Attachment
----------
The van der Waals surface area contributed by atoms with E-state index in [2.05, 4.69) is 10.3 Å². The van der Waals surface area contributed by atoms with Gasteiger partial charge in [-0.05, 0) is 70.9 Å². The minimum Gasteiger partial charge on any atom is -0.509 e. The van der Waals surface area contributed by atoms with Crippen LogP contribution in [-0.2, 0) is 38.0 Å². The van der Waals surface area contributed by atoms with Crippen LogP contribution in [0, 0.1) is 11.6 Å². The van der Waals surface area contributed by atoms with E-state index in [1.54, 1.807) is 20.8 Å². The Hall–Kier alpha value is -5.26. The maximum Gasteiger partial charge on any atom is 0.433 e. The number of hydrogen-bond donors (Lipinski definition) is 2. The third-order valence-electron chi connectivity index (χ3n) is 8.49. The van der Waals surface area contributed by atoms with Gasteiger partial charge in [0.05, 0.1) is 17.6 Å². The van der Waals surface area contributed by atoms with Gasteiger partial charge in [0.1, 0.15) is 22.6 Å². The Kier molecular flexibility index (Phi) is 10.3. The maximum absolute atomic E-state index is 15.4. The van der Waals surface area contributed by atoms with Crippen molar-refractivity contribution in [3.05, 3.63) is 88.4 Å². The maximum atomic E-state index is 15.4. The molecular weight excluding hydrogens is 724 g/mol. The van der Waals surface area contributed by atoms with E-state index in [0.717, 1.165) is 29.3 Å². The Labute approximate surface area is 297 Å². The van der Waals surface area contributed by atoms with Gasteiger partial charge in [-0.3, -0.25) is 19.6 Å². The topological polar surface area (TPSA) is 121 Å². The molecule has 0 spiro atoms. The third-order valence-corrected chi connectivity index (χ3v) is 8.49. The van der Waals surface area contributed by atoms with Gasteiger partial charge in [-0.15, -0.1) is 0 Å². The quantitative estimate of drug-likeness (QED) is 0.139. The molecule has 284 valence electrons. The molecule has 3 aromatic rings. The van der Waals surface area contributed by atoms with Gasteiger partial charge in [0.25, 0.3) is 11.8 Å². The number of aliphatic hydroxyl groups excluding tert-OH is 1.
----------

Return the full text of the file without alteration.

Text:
The van der Waals surface area contributed by atoms with E-state index in [2.05, 4.69) is 10.3 Å². The van der Waals surface area contributed by atoms with Gasteiger partial charge in [-0.05, 0) is 70.9 Å². The minimum Gasteiger partial charge on any atom is -0.509 e. The van der Waals surface area contributed by atoms with Crippen LogP contribution in [-0.2, 0) is 38.0 Å². The van der Waals surface area contributed by atoms with Crippen LogP contribution in [0, 0.1) is 11.6 Å². The van der Waals surface area contributed by atoms with E-state index in [1.54, 1.807) is 20.8 Å². The Hall–Kier alpha value is -5.26. The maximum Gasteiger partial charge on any atom is 0.433 e. The number of hydrogen-bond donors (Lipinski definition) is 2. The third-order valence-electron chi connectivity index (χ3n) is 8.49. The van der Waals surface area contributed by atoms with Gasteiger partial charge in [0.05, 0.1) is 17.6 Å². The van der Waals surface area contributed by atoms with Gasteiger partial charge in [0.1, 0.15) is 22.6 Å². The Kier molecular flexibility index (Phi) is 10.3. The maximum absolute atomic E-state index is 15.4. The van der Waals surface area contributed by atoms with Crippen molar-refractivity contribution in [3.05, 3.63) is 88.4 Å². The maximum atomic E-state index is 15.4. The molecular weight excluding hydrogens is 724 g/mol. The van der Waals surface area contributed by atoms with E-state index in [0.717, 1.165) is 29.3 Å². The Labute approximate surface area is 297 Å². The van der Waals surface area contributed by atoms with Gasteiger partial charge in [-0.3, -0.25) is 19.6 Å². The topological polar surface area (TPSA) is 121 Å². The molecule has 0 spiro atoms. The third-order valence-corrected chi connectivity index (χ3v) is 8.49. The van der Waals surface area contributed by atoms with Gasteiger partial charge in [-0.15, -0.1) is 0 Å². The quantitative estimate of drug-likeness (QED) is 0.139. The molecule has 284 valence electrons. The molecule has 3 aromatic rings. The van der Waals surface area contributed by atoms with Gasteiger partial charge in [0.25, 0.3) is 11.8 Å². The number of aliphatic hydroxyl groups excluding tert-OH is 1.